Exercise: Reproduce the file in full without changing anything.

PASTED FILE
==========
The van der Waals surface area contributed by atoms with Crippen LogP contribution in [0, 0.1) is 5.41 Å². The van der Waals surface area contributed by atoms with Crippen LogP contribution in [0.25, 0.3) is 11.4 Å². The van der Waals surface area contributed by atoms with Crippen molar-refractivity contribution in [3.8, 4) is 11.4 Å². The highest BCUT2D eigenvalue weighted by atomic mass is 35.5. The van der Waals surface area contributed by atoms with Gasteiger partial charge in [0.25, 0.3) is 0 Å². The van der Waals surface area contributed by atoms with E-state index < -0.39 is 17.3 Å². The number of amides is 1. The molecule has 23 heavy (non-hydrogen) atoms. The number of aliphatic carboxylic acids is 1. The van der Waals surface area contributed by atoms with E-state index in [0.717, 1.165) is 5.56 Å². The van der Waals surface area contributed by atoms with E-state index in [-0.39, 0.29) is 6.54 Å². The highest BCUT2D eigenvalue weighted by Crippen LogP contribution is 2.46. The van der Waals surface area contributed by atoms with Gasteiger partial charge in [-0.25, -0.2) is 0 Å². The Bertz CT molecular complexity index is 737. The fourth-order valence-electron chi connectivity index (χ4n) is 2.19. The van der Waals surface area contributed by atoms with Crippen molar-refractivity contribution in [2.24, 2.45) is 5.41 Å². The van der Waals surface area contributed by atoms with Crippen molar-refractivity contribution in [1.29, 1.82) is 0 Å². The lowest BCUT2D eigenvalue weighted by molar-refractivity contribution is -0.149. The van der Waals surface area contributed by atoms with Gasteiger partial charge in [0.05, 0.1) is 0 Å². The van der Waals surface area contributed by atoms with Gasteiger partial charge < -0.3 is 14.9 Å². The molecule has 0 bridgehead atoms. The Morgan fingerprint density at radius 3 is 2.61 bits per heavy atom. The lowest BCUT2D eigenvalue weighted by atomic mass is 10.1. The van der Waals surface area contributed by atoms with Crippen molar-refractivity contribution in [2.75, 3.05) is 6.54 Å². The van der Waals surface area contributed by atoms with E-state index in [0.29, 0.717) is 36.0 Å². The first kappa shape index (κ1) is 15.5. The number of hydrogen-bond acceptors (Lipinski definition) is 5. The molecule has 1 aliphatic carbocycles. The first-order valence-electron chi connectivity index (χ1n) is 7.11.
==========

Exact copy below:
The van der Waals surface area contributed by atoms with Crippen LogP contribution in [0, 0.1) is 5.41 Å². The van der Waals surface area contributed by atoms with Crippen LogP contribution in [0.25, 0.3) is 11.4 Å². The van der Waals surface area contributed by atoms with Crippen molar-refractivity contribution in [3.8, 4) is 11.4 Å². The highest BCUT2D eigenvalue weighted by atomic mass is 35.5. The van der Waals surface area contributed by atoms with Gasteiger partial charge in [0.25, 0.3) is 0 Å². The van der Waals surface area contributed by atoms with E-state index < -0.39 is 17.3 Å². The number of amides is 1. The molecule has 23 heavy (non-hydrogen) atoms. The number of aliphatic carboxylic acids is 1. The van der Waals surface area contributed by atoms with E-state index in [0.717, 1.165) is 5.56 Å². The van der Waals surface area contributed by atoms with E-state index in [-0.39, 0.29) is 6.54 Å². The highest BCUT2D eigenvalue weighted by Crippen LogP contribution is 2.46. The van der Waals surface area contributed by atoms with Gasteiger partial charge in [-0.25, -0.2) is 0 Å². The Bertz CT molecular complexity index is 737. The fourth-order valence-electron chi connectivity index (χ4n) is 2.19. The van der Waals surface area contributed by atoms with Crippen molar-refractivity contribution in [2.24, 2.45) is 5.41 Å². The van der Waals surface area contributed by atoms with Crippen molar-refractivity contribution in [1.29, 1.82) is 0 Å². The lowest BCUT2D eigenvalue weighted by molar-refractivity contribution is -0.149. The van der Waals surface area contributed by atoms with Gasteiger partial charge in [0.05, 0.1) is 0 Å². The van der Waals surface area contributed by atoms with Gasteiger partial charge < -0.3 is 14.9 Å². The molecule has 0 bridgehead atoms. The Morgan fingerprint density at radius 3 is 2.61 bits per heavy atom. The lowest BCUT2D eigenvalue weighted by atomic mass is 10.1. The van der Waals surface area contributed by atoms with Crippen molar-refractivity contribution in [2.75, 3.05) is 6.54 Å². The van der Waals surface area contributed by atoms with E-state index in [0.29, 0.717) is 36.0 Å². The first kappa shape index (κ1) is 15.5. The number of hydrogen-bond acceptors (Lipinski definition) is 5. The molecule has 1 aliphatic carbocycles. The first-order valence-electron chi connectivity index (χ1n) is 7.11.